As cybersecurity becomes more central to enterprise risk management CISOs will have a growing role in embedding security throughout business operations
It has been a challenging year for CISOs. The pandemic brought rapid changes to ways of working, cyber attackers are more active than ever and budgets are tight.
But, as many of the industry leaders who gathered at Corinium’s CISO Champions, Online US conference last week noted, there are more challenges on the horizon, and CISOs must be prepared.
“My team’s motto is ‘automate or die’,” says Karen Holmes, VP and CISO at workforce management firm TrueBlue. You’re never going to keep up from a human perspective, so it’s for me it’s been all about interoperable tools that can respond and the threats in an automated fashion.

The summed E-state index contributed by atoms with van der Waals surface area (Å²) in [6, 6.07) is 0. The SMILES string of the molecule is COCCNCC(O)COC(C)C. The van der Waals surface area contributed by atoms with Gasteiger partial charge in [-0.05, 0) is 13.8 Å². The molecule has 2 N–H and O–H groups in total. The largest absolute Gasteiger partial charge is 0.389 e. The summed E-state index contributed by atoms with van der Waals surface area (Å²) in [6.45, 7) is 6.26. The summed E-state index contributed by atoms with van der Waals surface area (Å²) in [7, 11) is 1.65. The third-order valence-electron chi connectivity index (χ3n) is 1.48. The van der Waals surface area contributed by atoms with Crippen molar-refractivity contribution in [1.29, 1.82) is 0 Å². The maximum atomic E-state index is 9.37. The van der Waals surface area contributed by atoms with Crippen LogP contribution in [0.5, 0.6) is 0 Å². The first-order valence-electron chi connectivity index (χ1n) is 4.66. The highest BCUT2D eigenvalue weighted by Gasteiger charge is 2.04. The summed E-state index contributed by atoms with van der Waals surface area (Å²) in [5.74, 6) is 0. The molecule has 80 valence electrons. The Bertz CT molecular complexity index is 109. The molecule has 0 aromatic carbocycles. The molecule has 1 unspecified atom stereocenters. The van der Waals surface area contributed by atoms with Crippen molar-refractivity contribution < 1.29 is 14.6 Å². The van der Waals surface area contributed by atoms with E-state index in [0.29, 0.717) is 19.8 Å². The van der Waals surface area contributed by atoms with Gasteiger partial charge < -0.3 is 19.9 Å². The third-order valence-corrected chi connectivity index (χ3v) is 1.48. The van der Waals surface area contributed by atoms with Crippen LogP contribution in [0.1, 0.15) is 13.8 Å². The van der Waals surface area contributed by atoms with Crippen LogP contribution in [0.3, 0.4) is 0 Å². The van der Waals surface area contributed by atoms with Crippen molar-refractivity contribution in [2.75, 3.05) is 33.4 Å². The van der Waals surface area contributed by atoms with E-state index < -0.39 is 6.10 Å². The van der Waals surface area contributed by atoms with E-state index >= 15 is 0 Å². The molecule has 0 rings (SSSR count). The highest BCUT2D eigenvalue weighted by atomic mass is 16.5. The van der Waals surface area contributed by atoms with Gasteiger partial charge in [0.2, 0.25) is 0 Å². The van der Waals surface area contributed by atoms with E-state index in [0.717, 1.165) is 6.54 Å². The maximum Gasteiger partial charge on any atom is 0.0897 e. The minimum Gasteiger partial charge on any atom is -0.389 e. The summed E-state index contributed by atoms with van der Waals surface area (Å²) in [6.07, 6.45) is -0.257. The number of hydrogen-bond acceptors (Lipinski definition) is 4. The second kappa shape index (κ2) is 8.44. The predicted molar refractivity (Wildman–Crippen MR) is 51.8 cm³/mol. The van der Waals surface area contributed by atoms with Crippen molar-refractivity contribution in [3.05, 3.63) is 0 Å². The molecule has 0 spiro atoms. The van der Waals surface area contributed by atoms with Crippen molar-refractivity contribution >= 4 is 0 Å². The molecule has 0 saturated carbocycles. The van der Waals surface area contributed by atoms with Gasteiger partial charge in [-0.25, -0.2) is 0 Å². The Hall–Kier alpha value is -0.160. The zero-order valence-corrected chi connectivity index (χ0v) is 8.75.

“The bad guys only have to be right once. We’ve got to be right every single time, and that is a distinct disadvantage,” Holmes concludes.
To spotlight how leading cybersecurity executives are achieving this, we have gathered here some of the key insights from last week’s three-day virtual event.
Addressing the Long-Term Impact of a Remote Workforce
The disruption caused by the COVID-19 pandemic caused many businesses to scale their remote working capabilities practically overnight.
This rapid change created both technical and cultural challenges for senior cybersecurity executives. CISOs had to provide a secure network at an unprecedented scale while at the same time educating staff on minimizing risk outside of the office.
It is likely that remote work will remain a feature of business operations even after the pandemic. As a result, forward-thinking CISOs are addressing remote work as part of their control posture.